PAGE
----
I disagree. I don't think "he" is "nominative" in the English sentence, rather "he" is the passive object of an action (the "patient" in grammarspeak: http://en.wikipedia.org/wiki/Patient_%28grammar%29 ) - "was written." Since "he" is the object of an action, I don't think you can claim that "he" is "nominative" in the English sentence, "He was written many letters." Unlike German nouns, English nouns don't undergo declension in different cases, so just because an English sentence says "he" doesn't mean it couldn't be translated into German as "ihm."
The term "patient" is a new term to me. I suppose one could say that in a sentence in passive voice the subject is the patient and not the agent.
In the example sentence
Active voice: The dog bites the man. "dog" is the subject. Passive voice: The man is bitten by the dog. "man" is the subject. "dog" is agent in both sentences. And “man” is the patient.
Nouns are not inflected in English, but "he" is not a noun. It is a pronoun and English pronouns DO change with case. "he" is a nominative pronoun. The objective form is "him." This sentence is passive voice - meaning the subject is receiving the action. Saying "he" is the subject is not the same as saying that "he" is doing the writing (or the agent).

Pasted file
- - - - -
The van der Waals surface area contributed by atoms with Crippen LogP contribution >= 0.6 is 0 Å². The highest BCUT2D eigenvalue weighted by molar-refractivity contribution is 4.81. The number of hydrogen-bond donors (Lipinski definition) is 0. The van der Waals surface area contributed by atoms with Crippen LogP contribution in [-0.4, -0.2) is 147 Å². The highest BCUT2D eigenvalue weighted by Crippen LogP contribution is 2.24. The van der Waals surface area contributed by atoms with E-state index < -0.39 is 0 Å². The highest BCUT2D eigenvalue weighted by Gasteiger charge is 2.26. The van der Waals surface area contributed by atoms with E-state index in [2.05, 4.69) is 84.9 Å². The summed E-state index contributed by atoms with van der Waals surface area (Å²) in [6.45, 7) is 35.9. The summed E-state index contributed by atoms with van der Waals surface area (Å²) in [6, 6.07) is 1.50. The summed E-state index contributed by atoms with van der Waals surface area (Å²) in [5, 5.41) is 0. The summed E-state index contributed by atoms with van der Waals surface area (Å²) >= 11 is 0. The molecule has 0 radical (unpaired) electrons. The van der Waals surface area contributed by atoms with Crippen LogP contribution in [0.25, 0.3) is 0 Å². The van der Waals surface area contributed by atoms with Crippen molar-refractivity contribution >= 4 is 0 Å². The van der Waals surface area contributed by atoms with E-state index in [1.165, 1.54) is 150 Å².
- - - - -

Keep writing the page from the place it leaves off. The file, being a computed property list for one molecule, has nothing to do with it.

According to: (http://en.wikipedia.org/wiki/English_passive_voice), the noun phrase that is an object in the active sentence appears as the subject in the passive sentence. It is usually the direct object but can also be the indirect object or an object of a preposition.
The active voice for our sentences are: Jemand hat ihm viele Briefe geschrieben."Someone has written him many letters." “many letters” is the direct object. And “him” is the indirect object.
In the sentence: "He was written many letters." The indirect object has become the subject, so I guess it is a legitimate English sentence. Whether we say it that way or "Many letters were written to him." (moving to direct object to the subject position) is a matter of where we want to place the emphasis.